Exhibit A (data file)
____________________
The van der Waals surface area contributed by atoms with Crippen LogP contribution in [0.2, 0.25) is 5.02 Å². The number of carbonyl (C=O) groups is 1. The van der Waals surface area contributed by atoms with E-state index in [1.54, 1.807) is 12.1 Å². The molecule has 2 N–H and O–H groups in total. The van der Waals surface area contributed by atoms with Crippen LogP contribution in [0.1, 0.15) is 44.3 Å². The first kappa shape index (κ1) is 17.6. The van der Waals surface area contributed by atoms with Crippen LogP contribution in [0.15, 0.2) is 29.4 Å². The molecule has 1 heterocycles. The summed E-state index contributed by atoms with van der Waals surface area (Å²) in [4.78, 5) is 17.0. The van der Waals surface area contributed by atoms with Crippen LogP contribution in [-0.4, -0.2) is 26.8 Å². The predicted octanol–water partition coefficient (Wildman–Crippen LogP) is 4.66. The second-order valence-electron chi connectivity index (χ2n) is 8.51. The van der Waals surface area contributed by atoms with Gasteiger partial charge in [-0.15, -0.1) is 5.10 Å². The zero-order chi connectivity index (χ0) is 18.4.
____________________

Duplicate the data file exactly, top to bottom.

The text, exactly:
The van der Waals surface area contributed by atoms with Crippen LogP contribution in [0.2, 0.25) is 5.02 Å². The number of carbonyl (C=O) groups is 1. The van der Waals surface area contributed by atoms with E-state index in [1.54, 1.807) is 12.1 Å². The molecule has 2 N–H and O–H groups in total. The van der Waals surface area contributed by atoms with Crippen LogP contribution in [0.1, 0.15) is 44.3 Å². The first kappa shape index (κ1) is 17.6. The van der Waals surface area contributed by atoms with Crippen LogP contribution in [0.15, 0.2) is 29.4 Å². The molecule has 1 heterocycles. The summed E-state index contributed by atoms with van der Waals surface area (Å²) in [4.78, 5) is 17.0. The van der Waals surface area contributed by atoms with Crippen LogP contribution in [-0.4, -0.2) is 26.8 Å². The predicted octanol–water partition coefficient (Wildman–Crippen LogP) is 4.66. The second-order valence-electron chi connectivity index (χ2n) is 8.51. The van der Waals surface area contributed by atoms with Gasteiger partial charge in [-0.15, -0.1) is 5.10 Å². The zero-order chi connectivity index (χ0) is 18.4.